RICHMOND, Va. -- It has been a violent week in Metro Richmond, with three people dying in six shootings.
The most recent shooting happened on Tuesday night. It started in Henrico County and ended with 51-year-old Hassan Dixon’s death in Richmond.
"I watched your report last night and heard that the wife heard the whole incident, and I know for me it was just heartbreaking if you can hear your loved one suffering on the other end," Richmond Mayor Levar Stoney said.
The continuing violence is a heavyweight for victims and their families to shoulder. So far, it’s happened to 64 different families in 2021.
When CBS 6 caught up with Stoney Wednesday, we asked him about it.
"Unfortunately, 64 times is way too many in the City of Richmond,” Stoney said. “That's the bottom line. And for those who think they can get away with this, I want them to know the Richmond Police Department will do their job by seeking justice, to find these individuals who have no problem at all taking another person’s life."
Dixon was a grandfather who was shot in the parking lot of a convenience store on Laburnum Avenue in Henrico before driving himself to a convenience store on Carolina Avenue in Richmond where he died.
Henrico Police led the investigation that identified Dixon’s alleged killer from surveillance footage. Less than 24 hours later, they arrested 25-year-old Deontre Maryland.
There have been more than 190 shootings in the city so far this year. Stoney said he puts some of the blame on easy access to guns, calling it an epidemic that has festered for decades.
"I know you guys have been around the table with federal partners and I've talked with experts that say Project Exile is still on the books and a quick fix,” Jon Burkett said to Stoney. “As mayor, have you thought to yourself, ‘maybe we should bring it back because that seemed to scare those in the '90s?’”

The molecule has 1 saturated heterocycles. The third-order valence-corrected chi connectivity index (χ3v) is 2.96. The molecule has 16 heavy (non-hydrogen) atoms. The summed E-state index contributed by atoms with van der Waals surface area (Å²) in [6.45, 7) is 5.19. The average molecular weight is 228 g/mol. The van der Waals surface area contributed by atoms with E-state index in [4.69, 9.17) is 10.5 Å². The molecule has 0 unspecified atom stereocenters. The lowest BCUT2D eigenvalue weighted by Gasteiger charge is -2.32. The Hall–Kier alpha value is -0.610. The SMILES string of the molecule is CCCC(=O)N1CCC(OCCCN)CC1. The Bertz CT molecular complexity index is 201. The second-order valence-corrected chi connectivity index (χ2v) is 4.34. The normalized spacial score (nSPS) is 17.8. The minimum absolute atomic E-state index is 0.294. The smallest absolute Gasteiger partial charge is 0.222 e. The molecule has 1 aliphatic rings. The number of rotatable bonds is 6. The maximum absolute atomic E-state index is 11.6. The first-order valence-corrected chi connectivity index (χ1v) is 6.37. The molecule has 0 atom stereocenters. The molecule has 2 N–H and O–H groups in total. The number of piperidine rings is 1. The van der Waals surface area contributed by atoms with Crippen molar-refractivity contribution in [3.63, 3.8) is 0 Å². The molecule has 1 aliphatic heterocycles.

“We want to bring resources to bear, but learn from mistakes of the past,” Stoney said. “Yes, Project Exile was successful in the 90s when we were seeing high crime in our neighborhoods, but I think we learned from that time to execute different programs like it moving forward. So I don't know if it's Project Exile, but we do need to work with our partners to bring these individuals to justice."
One issue hinderingthe city right now is far fewer eyes and ears on the streets.
Currently, there are 93 vacancies in RPD’s ranks, with 30 more set to leave by the end of November. These decreasing numbers have led to a team of 12 aggravated assault detectives being cut in half, according to Crime Insider sources.
And there’s a growing stack of major crimes cases to solve.
“We are not the only locality in the country with people re-thinking whether or not they want to be police officers,” Stoney said. “However, I want those who've chosen the profession to know that we appreciate their service to the city. Yes, times are more difficult and challenging than we've ever had because of pandemic and associated factors causing a high spike in crime. It’s not the sole reason, not the sole factor, but one of many factors. It's my hope that they stick with us through all of it because Lord knows, we do need them!"